At an evening meeting, the City Council of East Orange unanimously passed a local law guaranteeing a worker’s right to earn paid sick days over time.
That makes East Orange the fourth city to pass such an ordinance, just one week after Passaic City passed a similar measure by a vote of 7-0, with the City of Paterson poised to do the same on Tuesday.
Working in conjunction with the mayor’s office, Councilman Chris James (pictured) introduced the ordinance.
“This policy will help keep East Orange’s families, small businesses and local economy healthy,” said Mayor Lester Taylor. “And we hope the other four cities currently considering identical ordinances will follow our example.”
An estimated 10,000 workers in East Orange don’t receive paid sick days.
“This ordinance will bring tangible benefits to East Orange’s economy and local businesses by reducing turnover, building employee loyalty and attracting a high quality talent pool,” said Amir Hashemi, President of the East Orange Chamber of Commerce. “The East Orange Chamber of Commerce welcomes the passage of this common sense policy because it will protect workers and business owners alike.”
According to a New Jersey Working Families press release, the law passed in East Orange and Passaic and pending in other municipalities is closely modeled on the Newark ordinance enacted this summer. It allows private-sector workers to earn 1 hour of sick time for every 30 hours worked. Those that work in businesses with 10 or more employees can earn five paid sick days per year; workers in businesses with nine or fewer employees would be eligible to earn three paid sick days per year. In addition, employees directly in contact with the public, such as food service and daycare workers would be eligible to earn five sick days regardless of company size. The days can be used to care for themselves or for sick children, siblings, parents, grandparents or grandchildren.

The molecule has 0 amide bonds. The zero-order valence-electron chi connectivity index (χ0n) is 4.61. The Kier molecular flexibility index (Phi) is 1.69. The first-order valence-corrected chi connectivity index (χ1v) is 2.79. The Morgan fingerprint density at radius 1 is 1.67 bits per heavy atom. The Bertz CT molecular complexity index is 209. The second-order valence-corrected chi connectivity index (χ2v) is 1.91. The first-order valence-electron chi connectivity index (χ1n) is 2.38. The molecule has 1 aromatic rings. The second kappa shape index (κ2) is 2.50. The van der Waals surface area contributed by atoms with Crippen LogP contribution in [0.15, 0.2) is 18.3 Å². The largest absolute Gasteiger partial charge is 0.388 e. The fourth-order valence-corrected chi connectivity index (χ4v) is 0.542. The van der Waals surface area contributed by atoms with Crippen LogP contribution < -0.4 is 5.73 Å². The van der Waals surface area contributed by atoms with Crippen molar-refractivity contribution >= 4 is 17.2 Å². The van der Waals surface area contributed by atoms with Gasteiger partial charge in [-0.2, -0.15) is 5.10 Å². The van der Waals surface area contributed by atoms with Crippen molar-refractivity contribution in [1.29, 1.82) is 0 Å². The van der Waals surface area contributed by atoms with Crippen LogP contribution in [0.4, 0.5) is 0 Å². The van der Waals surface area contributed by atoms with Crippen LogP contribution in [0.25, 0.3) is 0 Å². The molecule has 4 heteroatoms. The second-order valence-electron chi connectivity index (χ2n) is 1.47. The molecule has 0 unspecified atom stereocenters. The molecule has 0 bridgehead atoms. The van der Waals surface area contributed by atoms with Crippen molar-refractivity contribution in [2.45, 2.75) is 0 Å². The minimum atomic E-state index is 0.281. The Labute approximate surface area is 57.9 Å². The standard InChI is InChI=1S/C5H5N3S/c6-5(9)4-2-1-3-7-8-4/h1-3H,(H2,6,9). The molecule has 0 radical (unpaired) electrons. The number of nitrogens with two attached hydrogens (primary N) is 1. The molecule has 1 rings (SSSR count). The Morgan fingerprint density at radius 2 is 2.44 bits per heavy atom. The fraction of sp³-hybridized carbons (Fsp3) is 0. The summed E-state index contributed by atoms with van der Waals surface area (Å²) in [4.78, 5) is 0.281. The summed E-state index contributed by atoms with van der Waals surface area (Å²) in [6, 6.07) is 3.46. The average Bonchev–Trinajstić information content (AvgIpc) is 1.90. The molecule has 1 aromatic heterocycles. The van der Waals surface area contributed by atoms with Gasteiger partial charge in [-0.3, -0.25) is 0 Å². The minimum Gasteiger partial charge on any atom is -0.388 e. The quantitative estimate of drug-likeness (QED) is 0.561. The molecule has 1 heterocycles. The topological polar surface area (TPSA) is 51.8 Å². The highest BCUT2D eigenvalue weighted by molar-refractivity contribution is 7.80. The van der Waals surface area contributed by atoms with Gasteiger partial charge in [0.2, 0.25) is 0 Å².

“Two out of every three women in America are the sole breadwinner for their families, but their jobs don’t provide the time to care for their families when illness strikes,” said Maretta Short, President of the Essex County Chapter of the National Organization for Women and an East Orange resident. “Our families and needs have changed, but our workplace standards haven’t caught up. This law will go a long way towards making sure East Orange’s working women and their families have a fair shot at achieving lasting economic security and success.”
The ordinance passed as part of a coordinated campaign to pass local earned sick days laws in six more cities to build upon successes passing similar legislation in Newark and Jersey City. If the other four cities join Passaic and East Orange, the Rutgers Center for Women and Work estimates local laws will cover 74,000 workers who are unable to earn paid sick days to care for themselves or their families in the event of an illness. Combined with Newark and Jersey City, a full 144,000 workers will have received the right to earn sick days through local ordinances.
“Tonight’s victory in East Orange builds on the incredible momentum established by Newark, Jersey City, and Passaic,” said Analilia Mejia, executive director of New Jersey Working Families. “Local leaders and grassroots activists are showing the way for a statewide bill that will extend to all New Jersey workers what should be a basic workplace right.”